“An Army brat growing up, flat-footed and near-sighted, Gingrich was the perpetual new kid in school who wasn’t going to star on the football team. But he found an outlet for his passion in the histories he read, especially those concerning great heroes. He imagined himself — and, reasonably or not, still does — as a lead protagonist in the history of his own time, a consequential character in the grand American narrative.
“In particular, Gingrich is a devotee of the historian Arnold J Toynbee, who meditated on the concept of ‘departure and return’ — the idea that great leaders have to leave (or be banished from) their kingdoms before they can better themselves and return as conquering heroes. One of Newt’s heroes, the French general and statesman Charles de Gaulle, embodies just this kind of romantic narrative, having spent 12 years out of power before returning to lead his country. So does Ronald Reagan, who travelled the country after losing his bid for the Republican nomination in 1976, then came roaring back to win it all four years later.
Like De Gaulle, Gingrich has been out of power for about 12 years. And if elected president, Gingrich, like Reagan, would be 69 when taking the oath of office. (De Gaulle was 68.) Coincidence? It might seem that way, but I’m guessing he sees something more portentous in the parallels.”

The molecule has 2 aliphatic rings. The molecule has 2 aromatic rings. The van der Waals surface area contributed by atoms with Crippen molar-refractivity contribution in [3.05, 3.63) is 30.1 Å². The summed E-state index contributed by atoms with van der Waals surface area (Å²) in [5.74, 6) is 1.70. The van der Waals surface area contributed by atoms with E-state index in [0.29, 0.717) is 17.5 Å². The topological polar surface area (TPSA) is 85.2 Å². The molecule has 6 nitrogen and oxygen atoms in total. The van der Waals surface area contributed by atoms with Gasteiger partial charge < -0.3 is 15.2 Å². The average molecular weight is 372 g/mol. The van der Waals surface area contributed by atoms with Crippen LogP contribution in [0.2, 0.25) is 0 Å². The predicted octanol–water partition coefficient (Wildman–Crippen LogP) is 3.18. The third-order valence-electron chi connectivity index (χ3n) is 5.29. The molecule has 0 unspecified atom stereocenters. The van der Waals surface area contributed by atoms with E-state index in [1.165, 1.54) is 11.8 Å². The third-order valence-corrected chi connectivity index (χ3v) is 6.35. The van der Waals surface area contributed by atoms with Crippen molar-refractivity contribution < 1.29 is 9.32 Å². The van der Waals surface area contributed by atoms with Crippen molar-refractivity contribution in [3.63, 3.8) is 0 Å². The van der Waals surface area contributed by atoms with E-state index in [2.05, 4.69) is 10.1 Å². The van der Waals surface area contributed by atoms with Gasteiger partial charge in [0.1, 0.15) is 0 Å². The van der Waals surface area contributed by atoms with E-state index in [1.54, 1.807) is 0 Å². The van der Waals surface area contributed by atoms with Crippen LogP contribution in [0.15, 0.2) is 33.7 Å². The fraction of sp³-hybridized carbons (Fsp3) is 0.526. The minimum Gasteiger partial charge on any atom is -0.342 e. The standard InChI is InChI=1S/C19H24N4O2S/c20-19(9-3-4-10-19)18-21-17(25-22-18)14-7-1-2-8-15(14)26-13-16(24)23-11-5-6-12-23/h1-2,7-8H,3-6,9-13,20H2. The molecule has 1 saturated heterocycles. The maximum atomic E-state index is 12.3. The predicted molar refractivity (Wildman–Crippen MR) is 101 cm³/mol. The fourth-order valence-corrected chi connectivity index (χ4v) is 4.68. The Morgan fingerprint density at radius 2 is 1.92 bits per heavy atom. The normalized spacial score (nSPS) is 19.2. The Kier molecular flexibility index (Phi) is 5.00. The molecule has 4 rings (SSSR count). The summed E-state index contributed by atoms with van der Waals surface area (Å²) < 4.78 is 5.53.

However, Gingrich must also manage to surmount the sense that he is rooted back in the battles of the 1990s, rather than standing in the present and looking to the future. Rich Galen, a former Gingrich aide, explains that the key question for Gingrich is whether or not he can escape being seen as a symbol of the past. A sketch in a recent “Saturday Night Live” broadcast put the spotlight on this challenge when a Gingrich impersonator shouted out just one damning sentence: “I love the ’90s!”
Rather than a political young Turk, this time Gingrich will be one of the oldest candidates – Ron Paul takes that honour – in a now-coalescing gaggle of politicians, all of whose experience is much more recent than his. This field may well include such visually attractive candidates as Michele Bachmann and Sarah Palin who would be competing for the same wing of the party Gingrich hopes to rope in as his supporters.
Age isn’t Gingrich’s only problem. For those who can recall his political career, he’s remembered as much for his stormy fall after the political disaster of the government shutdowns and a series of ethics complaints, as for his leadership in bringing Republicans into control in the House for the first time in decades.